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Intel documents reveal two quad-core processors within the next six months

For those of you who hadn't seen this coming -- you should have -- Intel's desktop quad-core "Core 2" processor is on the way.  Intel's most recent launch update claims the chip will come in two iterations, the first of which will be here in November 2006.  Both chips have Socket 775 packaging and utilize a 1066MHz front-side bus.

The Extreme Edition 2.66GHz chip, dubbed Core 2 Extreme QX6700, is poised to launch this year in November.  Like other "Extreme" chips from Intel, the estimated price tag is $999 for the new processor. The CPU is compatible with all second-generation Conroe-compatible Intel 975X motherboards, but not all "965" series motherboards. Unfortunately, there are no more details on which motherboards are compatible yet.

A mainstream quad-core Kentsfield will launch early next year, dubbed the Core 2 Quadro Q6600, and will debut with a 2.4GHz core frequency.  A price tag for the Q6600 has not been set yet, but the processor will retail for less than the QX6700 but more than the Core 2 Duo E6700.  The E6700 has a street price of approximately $530 USD, but price cuts will bring the cost of the CPU down before the Q1'07 launch of mainstream Kentsfield.

Intel's original launch scheduled claimed that only the Q6600 would launch next year.  This has been revised several times by Intel representatives who have publically pre-empted AMD's quad-core plans.  AMD retaliated earlier this year stating that quad-core demonstrations would come before the end of the year. Given that AMD has a traditional habit of demonstrating its new processor technology during the Intel Developer Forums (IDF) that occur twice annum, it's quite likely that we will see these first demonstrations at next week's IDF.

A server version of Kentsfield, dubbed Clovertown, is also expected to ship this year with Socket 771 packaging.

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RE: Vista
By symbolset on 10/12/2006 1:54:54 AM , Rating: 2
What benefits from multicore? Who runs just one app at a time is a better question. It's about responsiveness.

Most video rendering sofware. Blender. DVD Burning. CD burning. IE. Pro-E. Autocad. What, don't you post youtube? How do you do that while you're strolling around in WoW? Don't lag or your BF2 1LT will get fragged.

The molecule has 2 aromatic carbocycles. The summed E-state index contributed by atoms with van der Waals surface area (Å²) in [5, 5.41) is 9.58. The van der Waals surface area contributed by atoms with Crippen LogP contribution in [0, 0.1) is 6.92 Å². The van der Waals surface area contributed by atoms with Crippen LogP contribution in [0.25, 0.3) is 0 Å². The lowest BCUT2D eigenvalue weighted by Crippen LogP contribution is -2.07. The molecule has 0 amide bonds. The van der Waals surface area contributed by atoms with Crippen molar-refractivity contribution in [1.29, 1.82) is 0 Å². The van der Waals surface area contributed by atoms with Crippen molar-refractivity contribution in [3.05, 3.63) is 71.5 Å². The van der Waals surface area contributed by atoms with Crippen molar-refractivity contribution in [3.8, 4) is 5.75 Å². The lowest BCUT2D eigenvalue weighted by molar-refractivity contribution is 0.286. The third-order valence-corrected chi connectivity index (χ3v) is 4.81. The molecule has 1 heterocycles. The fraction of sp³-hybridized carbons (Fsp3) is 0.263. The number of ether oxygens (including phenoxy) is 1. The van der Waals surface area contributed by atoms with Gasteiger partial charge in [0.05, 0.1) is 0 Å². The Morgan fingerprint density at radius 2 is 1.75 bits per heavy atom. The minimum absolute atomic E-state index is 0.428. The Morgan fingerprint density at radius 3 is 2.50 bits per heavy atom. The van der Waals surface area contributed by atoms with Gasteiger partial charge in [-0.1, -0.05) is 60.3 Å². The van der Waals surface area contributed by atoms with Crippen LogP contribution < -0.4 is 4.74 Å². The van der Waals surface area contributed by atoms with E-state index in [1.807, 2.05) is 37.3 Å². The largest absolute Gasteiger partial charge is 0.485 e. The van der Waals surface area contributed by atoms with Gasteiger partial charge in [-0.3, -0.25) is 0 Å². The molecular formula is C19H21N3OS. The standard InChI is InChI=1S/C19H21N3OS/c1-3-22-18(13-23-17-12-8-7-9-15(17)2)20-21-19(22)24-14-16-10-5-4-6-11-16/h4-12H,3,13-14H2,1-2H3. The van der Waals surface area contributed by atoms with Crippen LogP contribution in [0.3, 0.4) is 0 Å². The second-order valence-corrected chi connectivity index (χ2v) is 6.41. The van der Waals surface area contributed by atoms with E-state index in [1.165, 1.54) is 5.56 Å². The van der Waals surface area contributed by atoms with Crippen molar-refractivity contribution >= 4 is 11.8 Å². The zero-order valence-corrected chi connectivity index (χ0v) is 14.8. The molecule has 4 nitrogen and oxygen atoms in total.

These are all going to see grand responsiveness improvements with multicore and the more cores the better. Who wants to wait for their video to render before they can burn a CD, listen to Internet radio, browse the net or all three? Who wants a Moment of Silence in their DVD just because a system event (BTW, what's up with that?) just kicked in?

Some of us like to do stuff while our computers are doing other stuff. Multitasking on a single core just ain't what it's supposed to be and judging by the resources it consumes Vista isn't going to help. Try it. You can play games while you're recording TV and watching a different channel and burning a DVD, and your teamspeak is crystal. All this and the whole time _quiet_ because it's just not getting hot tho the fan's a gentle breeze and not the leaf blower you're used to. You'll never go back.

About the money -- the cost is fading fast as they're retiring old procs much faster than they used to. Two cores cost less than one did just a little while ago. '386 servers used to cost $10,000. Pick your comfort point and go for it. If next year they're more and faster, upgrade. It's not like the new high end procs don't fit in the same 975X motherboard that hosts last year's P4. If you gotta get a low-end CPU today, those cool new procs will slide right in when their descending price hits your rising price point sweet spot.

"We basically took a look at this situation and said, this is bullshit." -- Newegg Chief Legal Officer Lee Cheng's take on patent troll Soverain

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